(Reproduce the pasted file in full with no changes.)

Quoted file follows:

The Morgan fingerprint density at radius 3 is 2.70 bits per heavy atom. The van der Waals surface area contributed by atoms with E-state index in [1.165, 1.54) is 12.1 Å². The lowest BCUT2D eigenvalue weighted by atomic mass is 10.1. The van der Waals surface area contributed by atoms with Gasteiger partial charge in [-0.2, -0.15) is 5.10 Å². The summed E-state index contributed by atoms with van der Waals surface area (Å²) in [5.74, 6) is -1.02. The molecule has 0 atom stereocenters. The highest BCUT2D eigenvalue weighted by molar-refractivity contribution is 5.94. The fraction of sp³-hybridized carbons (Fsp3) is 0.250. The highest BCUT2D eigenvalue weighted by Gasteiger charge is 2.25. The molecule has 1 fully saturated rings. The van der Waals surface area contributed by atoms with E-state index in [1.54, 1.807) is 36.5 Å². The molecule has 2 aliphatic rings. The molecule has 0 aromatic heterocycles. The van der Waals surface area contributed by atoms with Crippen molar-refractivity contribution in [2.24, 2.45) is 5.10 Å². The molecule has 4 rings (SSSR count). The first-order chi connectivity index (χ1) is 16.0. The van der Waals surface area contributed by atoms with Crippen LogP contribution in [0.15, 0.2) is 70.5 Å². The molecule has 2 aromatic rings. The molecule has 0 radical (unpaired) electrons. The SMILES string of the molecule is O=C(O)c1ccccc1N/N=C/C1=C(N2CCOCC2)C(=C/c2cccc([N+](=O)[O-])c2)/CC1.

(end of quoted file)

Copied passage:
The Morgan fingerprint density at radius 3 is 2.70 bits per heavy atom. The van der Waals surface area contributed by atoms with E-state index in [1.165, 1.54) is 12.1 Å². The lowest BCUT2D eigenvalue weighted by atomic mass is 10.1. The van der Waals surface area contributed by atoms with Gasteiger partial charge in [-0.2, -0.15) is 5.10 Å². The summed E-state index contributed by atoms with van der Waals surface area (Å²) in [5.74, 6) is -1.02. The molecule has 0 atom stereocenters. The highest BCUT2D eigenvalue weighted by molar-refractivity contribution is 5.94. The fraction of sp³-hybridized carbons (Fsp3) is 0.250. The highest BCUT2D eigenvalue weighted by Gasteiger charge is 2.25. The molecule has 1 fully saturated rings. The van der Waals surface area contributed by atoms with E-state index in [1.54, 1.807) is 36.5 Å². The molecule has 2 aliphatic rings. The molecule has 0 aromatic heterocycles. The van der Waals surface area contributed by atoms with Crippen molar-refractivity contribution in [2.24, 2.45) is 5.10 Å². The molecule has 4 rings (SSSR count). The first-order chi connectivity index (χ1) is 16.0. The van der Waals surface area contributed by atoms with Crippen LogP contribution in [0.15, 0.2) is 70.5 Å². The molecule has 2 aromatic rings. The molecule has 0 radical (unpaired) electrons. The SMILES string of the molecule is O=C(O)c1ccccc1N/N=C/C1=C(N2CCOCC2)C(=C/c2cccc([N+](=O)[O-])c2)/CC1.